UNDERSTANDING YOUR STEPCHILD
Victoria was about 10 years old when her father, Ryan, married Lisa. In her view, she had little control over the events unfolding in her life, including her mother remarrying and starting a new family quickly.
Even though Lisa seemed nice enough and obviously really loved her dad, it still didn’t seem fair to Victoria that her life had to change so radically. When she met me for an interview, she was eager to share her perspectives as a stepchild.
In her mind, nothing would ever be the same after her parents’ split and she believes that parents ought to be more understanding about the stepchild’s plight.
Victoria reflects, “I wrote on my closet door, ‘January 18 was the worst day of my life’ — the day of my parents’ divorce. For me, divorce meant changes in where I lived, changes at school and with friends and having to spend time with new adults I didn’t particularly want to spend time with.
No one asked me if I wanted any of those things to happen, but they did, without my consent, and sometimes without warning.”
During our in-depth interview, Victoria speaks with anguish about both of her parents getting remarried around the same time. She explains, “I had a teacher tell me that if I loved my parents, I would accept their significant others because I’d want them to be happy. Inside I was screaming, ‘What about my happiness?’”
These are hard issues, and there are no easy fixes, but following these tips can help you weather the rough times and be a supportive stepparent.
8Tips to Bond with Your Stepchild and Create Positive Memories as a Stepfamily
- Proceed slowly. Take your time getting to know your stepchild. If you rush the relationship, it may satisfy your own unmet needs to be liked, but your approach could backfire. It’s important to realize that you’re not replacing your stepchild’s other parent; your role is more of a mentor. Never make your stepchild feel as if they have to choose between their biological parent and you. Over time, everyone in the recoupled family can create a positive culture together.
- Respect your spouse’s relationship with your stepchild. And don’t feel threatened by their close connection. Your partner will want to spend special time with their child, so try not to feel neglected by them. Make plans with your friends or with your own kids and graciously step out of their way.
- Develop a relationship with your stepchild through daily activities, hobbies, and shared interests to create positive memories. Strive to engage in activities as a family unit as much as possible so everyone has an opportunity to make a connection. Sharing interests in sports or the arts can help you develop a bond. Spending time together, even if it’s eating a meal or watching a movie, can help weave the fabric of stronger stepfamily relationships.
- Understand your stepchild’s view and have realistic expectations. First, it’s a given that your stepchild had a relationship with your spouse that existed before you came on the scene. They’re likely to see you as a rival to both of their parents. Even if your stepchild seems to like you well enough, they will sometimes prefer you weren’t in the picture and may express this by ignoring you or being indifferent or rude. Your remarriage effectively ends any hope of their mother and father reunifying and can reignite feelings of loss for your stepchild.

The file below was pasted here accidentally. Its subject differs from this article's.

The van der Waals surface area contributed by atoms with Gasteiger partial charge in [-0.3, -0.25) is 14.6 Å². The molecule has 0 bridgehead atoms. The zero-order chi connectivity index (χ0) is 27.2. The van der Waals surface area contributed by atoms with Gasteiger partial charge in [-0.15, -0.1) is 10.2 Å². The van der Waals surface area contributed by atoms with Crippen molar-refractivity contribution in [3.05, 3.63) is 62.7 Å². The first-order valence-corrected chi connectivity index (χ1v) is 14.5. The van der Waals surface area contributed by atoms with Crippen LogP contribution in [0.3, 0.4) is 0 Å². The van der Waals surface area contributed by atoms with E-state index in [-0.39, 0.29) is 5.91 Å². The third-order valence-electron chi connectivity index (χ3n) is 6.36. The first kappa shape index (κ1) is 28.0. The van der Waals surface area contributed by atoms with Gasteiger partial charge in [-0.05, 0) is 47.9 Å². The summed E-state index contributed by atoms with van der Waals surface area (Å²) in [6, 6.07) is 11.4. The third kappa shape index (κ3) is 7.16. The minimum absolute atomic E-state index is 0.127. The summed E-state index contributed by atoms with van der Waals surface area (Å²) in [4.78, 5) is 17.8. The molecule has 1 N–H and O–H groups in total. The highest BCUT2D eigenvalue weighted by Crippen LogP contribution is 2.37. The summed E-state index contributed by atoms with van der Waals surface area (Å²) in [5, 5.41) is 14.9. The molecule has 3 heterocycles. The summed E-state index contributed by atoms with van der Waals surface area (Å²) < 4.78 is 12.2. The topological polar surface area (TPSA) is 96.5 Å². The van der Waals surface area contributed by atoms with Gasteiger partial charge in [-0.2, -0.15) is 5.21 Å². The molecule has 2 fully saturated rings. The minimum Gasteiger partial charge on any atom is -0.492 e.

- Be sure to discuss roles and feelings about parenting with your spouse. Sometimes a biological parent may not understand a stepparent’s feelings of rejection. They may need you to tell them what they can do to support you. On the other hand, a biological parent may feel criticized and get defensive when their spouse offers unsolicited advice about parenting. Blending your sometimes-opposing styles of parenting and focusing on what you have in common will benefit all family members.
- Be courteous and respectful of your child’s and stepchild’s “other parent.” Keep in mind that it is likely that they would not have chosen to have their children live with them part-time. Stepparents need to stay out of interactions between biological parents working out holiday or vacation schedules, and biological parents need to be collaborative when planning family events.
- Realize that love often comes later. Even if you don’t hit it off with your stepchild, you can still develop a working relationship built on respect. If your stepchild does not warm up to you right away, that does not mean you have failed. Adopting realistic expectations can help you get through some rough spots. Be patient and try not to react with anger if your stepchild gives you the cold shoulder or is a little impolite sometimes.
- Cooperate with your partner, and talk, talk, talk. Most of the talking will take place away from your children or stepchildren, but be sure to have cordial conversations and informal discussions about family rules, roles, chores, and routines with the kids.
TERRY GASPARD, MSW, LICSW is a licensed therapist and author. She is a contributor to the Huffington Post, TheGoodMenProject, The Gottman Institute Blog, and Marriage.com. Her new book, out now, is THE REMARRIAGE MANUAL: How to Make Everything Work Better the Second Time Around.
Follow Terry on Twitter, Facebook, and movingpastdivorce.com.
Excerpted from THE REMARRIAGE MANUAL by Terry Gaspard, MSW, LICSW. Credit Terry Gaspard. Reprinted with permission of Sounds True. All rights reserved.